At least that’s how it plays out in the movies. Regrettably for Ms. Baubles, she’s already in a committed relationship and all of her neighbors look like they belong in the cast of a Fellini film, so I wouldn’t be looking for any romantic fade-outs if I was her. To paraphrase Freud, sometimes a douchebag is just a douchebag. [click to continue…]

An Incredible View

by Jon Mullich on March 21, 2014

God, who has been off my radar for far, far too long. A ridiculous little man named Fred Phelps died yesterday; he was a publicity whore who founded a hate group that claimed to base their actions upon God’s principles, which conveniently matched up precisely with the principles of Mr. Phelps. That’s nothing new; there have always been loudmouths around who try to bully their priorities through society and give them teeth by claiming that it’s actually Jehovah they’re speaking on behalf of, using as authority books written thousands of years ago by dudes who also claimed that they were speaking on behalf of God. Mr. Phelps gained his notoriety by banding together a tiny group of people (whose numbers were so small that they’d lose a game of tug-of-war to the Hollywood Foreign Press Association) and cruelly picketing funeral services to draw attention to their belief that God disapproved of all the man-on-man butt sex and girl-on-girl scissoring that was becoming a plague on our society, even though it was primarily an obsession of the friends of Fred Phelps. I have always professed to being an atheist, but the reality is that I have looked upon the face of God many times. I have seen it when looking out upon the vast expanse of the Pacific Ocean. I saw it once or twice when I did my best to play Shakespeare’s Hamlet. I have seen it when gazing into the eyes of a woman I loved. I’ve even seen it when I look at my little pug Winston wake from a sound sleep, glimpse up at me and wag his little tail. I always know when I’m in the presence of God because I am enveloped in an aura so massive that I lose a sense of my own individuality and become one not only with everything around me, but everything in existence. In that brief flicker of an instance, I am aware that the physical universe is such a massive thing that it has the space to embrace all things in it, because all things in it are essential to making up what it is. I am nothing. And I am everything.

And I am incapable of judgment, because I am no more able to comprehend the vast expanse that I am suddenly a part of than I am to comprehend a microbe in one of my fingernails. The regrettable truth is that men like Fred Phelps, men who have the galling arrogance to claim that they have the ability to understand the unknowable soul of God so clearly that they can speak in Its name, are all around us and often rise to the heights of power by conning the gullible masses into believing their shell game. Mr. Phelps was just a laughable clown who is to be pitied, and was far less dangerous than theological con men who put on a more sophisticated act while selling the same snake oil. Mr. Phelps often made the reprehensible claim that “God hates fags,” as if a massive unfathomable deity was even capable of something as trivial as hate. And now that his life is over, I can’t help but feel sorry for him because it is my experience that anyone who could make such a statement has never looked upon the face of God even once

And that just makes me sad, because it’s an incredible view. [click to continue…]

Little Miss Gluten

by Jon Mullich on March 14, 2014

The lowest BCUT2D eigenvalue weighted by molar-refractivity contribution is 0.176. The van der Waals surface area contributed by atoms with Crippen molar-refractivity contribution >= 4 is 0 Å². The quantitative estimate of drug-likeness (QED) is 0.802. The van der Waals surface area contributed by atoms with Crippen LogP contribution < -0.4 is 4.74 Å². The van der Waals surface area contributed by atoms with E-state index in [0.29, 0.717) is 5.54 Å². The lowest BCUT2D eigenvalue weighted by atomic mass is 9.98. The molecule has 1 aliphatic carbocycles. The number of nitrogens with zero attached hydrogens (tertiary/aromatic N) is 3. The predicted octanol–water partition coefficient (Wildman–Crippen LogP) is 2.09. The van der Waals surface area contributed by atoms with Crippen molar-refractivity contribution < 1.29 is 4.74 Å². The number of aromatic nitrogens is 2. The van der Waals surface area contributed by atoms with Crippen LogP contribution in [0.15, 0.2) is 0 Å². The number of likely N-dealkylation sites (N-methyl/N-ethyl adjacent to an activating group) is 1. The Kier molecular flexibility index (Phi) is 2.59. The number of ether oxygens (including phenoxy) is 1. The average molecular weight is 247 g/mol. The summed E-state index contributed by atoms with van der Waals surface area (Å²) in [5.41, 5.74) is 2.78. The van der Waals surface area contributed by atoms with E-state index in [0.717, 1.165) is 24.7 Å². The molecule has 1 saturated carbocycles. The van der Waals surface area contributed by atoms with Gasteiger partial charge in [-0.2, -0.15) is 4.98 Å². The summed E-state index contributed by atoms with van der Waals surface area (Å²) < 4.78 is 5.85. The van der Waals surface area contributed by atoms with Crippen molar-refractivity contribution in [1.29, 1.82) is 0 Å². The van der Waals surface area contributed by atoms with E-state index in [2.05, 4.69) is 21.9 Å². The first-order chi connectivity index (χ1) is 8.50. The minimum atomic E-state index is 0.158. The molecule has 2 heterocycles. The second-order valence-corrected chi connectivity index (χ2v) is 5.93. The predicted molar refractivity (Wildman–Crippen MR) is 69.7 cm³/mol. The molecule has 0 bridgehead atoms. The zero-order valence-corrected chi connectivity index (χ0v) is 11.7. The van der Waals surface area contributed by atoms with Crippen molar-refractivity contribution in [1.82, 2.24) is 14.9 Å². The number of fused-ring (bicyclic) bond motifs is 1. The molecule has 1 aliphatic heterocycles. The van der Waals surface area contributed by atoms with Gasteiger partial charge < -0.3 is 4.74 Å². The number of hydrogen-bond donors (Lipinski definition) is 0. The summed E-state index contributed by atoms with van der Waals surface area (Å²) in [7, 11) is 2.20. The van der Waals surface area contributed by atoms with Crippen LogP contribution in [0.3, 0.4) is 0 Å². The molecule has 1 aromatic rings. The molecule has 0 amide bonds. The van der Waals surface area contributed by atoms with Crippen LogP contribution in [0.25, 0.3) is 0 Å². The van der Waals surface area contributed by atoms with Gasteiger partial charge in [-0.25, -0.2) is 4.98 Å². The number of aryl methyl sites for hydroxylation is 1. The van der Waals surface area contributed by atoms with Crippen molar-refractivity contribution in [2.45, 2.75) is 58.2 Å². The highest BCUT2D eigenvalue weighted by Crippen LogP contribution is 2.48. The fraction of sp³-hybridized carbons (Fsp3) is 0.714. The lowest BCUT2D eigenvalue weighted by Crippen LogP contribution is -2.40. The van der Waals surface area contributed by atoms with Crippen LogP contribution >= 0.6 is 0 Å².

Screen legend Shirley Temple. I wasn’t feeling well this weekend and rather than subject the person behind me in spin class to my projectile diarrhea, I decided to stay home and watch a marathon of Ms. Temple’s films on Turner Classic Movies. I had little experience with the curly-haired sweetie’s work prior to that, so I was absolutely enchanted at her formulaic way of charming the dickishness out of all the grumpy old curmudgeons she encounters. So much so that I decided that I’m going to invent a machine that will bring her back to life and make her 6 years old again so that my beloved pug Winston and I can costar in a typical Shirley Temple movie for the 2010s. We’ll have to make some changes for modern sensibilities though, so in my movie Little Shirley will be an orphan (she’s always an orphan in these things) who is sent to live with her rich bastard of a grandfather (Lionel Barrymore is unavailable, so the part will be played by Wilford Brimley). This doesn’t sit well with Grandpa’s fortune hunting niece and nephew, who want their bratty child (played by the insufferable kid from Extremely Loud & Incredibly Close) to inherit his fortune. Shirley doesn’t like it there either because she has sensitivity to gluten and can only eat peanut-flavored gluten-free animal crackers in her soup, but the brat has a peanut allergy so the fortune hunters don’t feed her and keep her doped up on Prozac. That infuriates Grandpa because he thinks Shirley has an eating disorder that will require an expensive stay at a rehab center, so she turns to the only people she can trust: the best friend of her late father (who was killed by friendly fire in Iraq) and his adorable dog, played by me and Winston. Shirley is convinced that her father is really still alive, and Winston and I placate her by trolling army hospitals with her trying to find him as we dream of adopting her despite the fact that I am a single man in his 50s who has no other experience with children, makes no discernible income and whose only other close relationship in life is with a dog. It all looks grim until the final reel when we find Shirley’s Dad alive in the army hospital, except he is suffering from post-traumatic stress disorder and commits suicide right in front of her. Winston and I decide then and there that we’re going to adopt her but the Child Welfare Department swoops in and says they’ve been investigating me because it’s not natural for a middle-aged man to be hanging around a 6-year old, so I’m placed on the Megan’s Law website and Grandpa kicks Shirley out of his house because she’s too much trouble to put up with, no matter how cute she is. Shirley has no choice but to start making Internet porn and dies at the age of 13 from a drug overdose. I grant you that setting the story in 2014 makes it a little darker than something like Bright Eyes but I’m hoping that if I can regenerate John Ford (the director of Shirley’s best film Wee Willie Winkie) back to life, he can give it the sentimental touch that will make it palatable. If he does a good job, we’ll get to work on remaking The Grapes of Wrath where the Joad family endures an odyssey of trial and despair when they log onto healthcare.gov to sign up for Obama Care.